I’m unsure if anyone celebrates Scientific Saturdays? It’s kind of like Hamish & Andy’s Pants Off Fridays, but without the funny jokes… And with pants on.
Yeah I just made up the term. But it sounded cool.
So anyway… here is a scientific read for your Saturday morning. Filled with long, hard-to-pronouce words and a quick lesson in human anatomy to help celebrate Feeding Tube Awareness Week.
The Feeding Tube Awareness Foundation is dedicated to increasing awareness of feeding tubes and enteral nutrition.
What is enteral nutrition, you ask?
Well contrary to popular belief, as dietitians we don’t just point the finger on all the not-so-healthy food choices you might make. Sometimes it’s not even about real food at all. There is a small portion of the population who require a short-tern or long-term alternative to eating real food. And well, they will need the help of a dietitian to do this.
Enteral nutrition is the process of delivering a nutritionally complete formula directly into the human gastrointestinal tract through a tube. So basically (if absolutely necessary) a person can live a nutritious life with a liquid being fed directly into their stomach.
There are quite a few forms of tube feeding, some that require surgery and others that do not.
Two very common forms of tube feeding occur by either placing a tube through the nose or straight into the stomach.
Either a nasogastric tube, nasoduodenal tube, or nasojejunal tube is placed through the nose into the corresponding place in the stomach or bowel.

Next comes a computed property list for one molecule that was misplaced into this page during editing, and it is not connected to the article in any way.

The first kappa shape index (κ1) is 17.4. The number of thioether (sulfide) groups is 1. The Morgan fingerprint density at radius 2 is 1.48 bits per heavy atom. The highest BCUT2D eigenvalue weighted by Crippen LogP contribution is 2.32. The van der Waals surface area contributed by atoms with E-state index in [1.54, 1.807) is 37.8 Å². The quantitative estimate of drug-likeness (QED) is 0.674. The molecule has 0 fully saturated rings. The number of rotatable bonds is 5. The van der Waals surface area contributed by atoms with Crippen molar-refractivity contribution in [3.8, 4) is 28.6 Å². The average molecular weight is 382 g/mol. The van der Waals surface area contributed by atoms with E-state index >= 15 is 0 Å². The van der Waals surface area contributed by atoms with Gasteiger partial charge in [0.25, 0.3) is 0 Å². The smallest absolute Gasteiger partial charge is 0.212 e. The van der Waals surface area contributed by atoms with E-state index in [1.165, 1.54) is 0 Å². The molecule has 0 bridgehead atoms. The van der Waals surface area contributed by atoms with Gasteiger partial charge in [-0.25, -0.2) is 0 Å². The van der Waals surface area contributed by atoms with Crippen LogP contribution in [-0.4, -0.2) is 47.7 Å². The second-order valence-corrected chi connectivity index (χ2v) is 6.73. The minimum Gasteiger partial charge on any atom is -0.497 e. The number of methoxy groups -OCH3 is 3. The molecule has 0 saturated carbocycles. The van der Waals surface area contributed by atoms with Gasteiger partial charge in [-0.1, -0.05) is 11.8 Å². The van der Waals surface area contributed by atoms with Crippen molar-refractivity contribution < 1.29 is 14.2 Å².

The higher up the tube is placed (e.g. in the stomach), the more nutrients can be absorbed. But sometimes when patients experience reflux or other issues, the tube needs to be placed further down (e.g. in the small bowel).
Nose feeding tends to be used for short-term tube feeding patients.
Percutaneous Endoscopic Gastrostomy (PEG) is when a tube is placed directly into the stomach. A Percutaneous Endoscopic Jejunostomy (PEJ) is when the tube is placed into the jejunum (small bowel).
Tummy tube feeding is a little more invasive than nose feeding and tends to be used for longer-term tube feeding.
Why would someone need tube feeding?
In some circumstances, patients may not be able to eat or drink for extended periods of time. For example in adults that have just had a stroke, it sometimes may not be safe to eat or drink so they might require tube feeding to provide them with nutrition until their eating and drinking abilities return back to a safe level.
There are many health or medical conditions that might lead to someone requiring tube feeding.
So help me celebrate Feeding Tube Awareness Week.
If you know someone who is tube fed, or you are interested in finding out more, head over to the Feeding Tube Awareness Foundation website.
Now that our science lesson is over, enjoy your Saturday!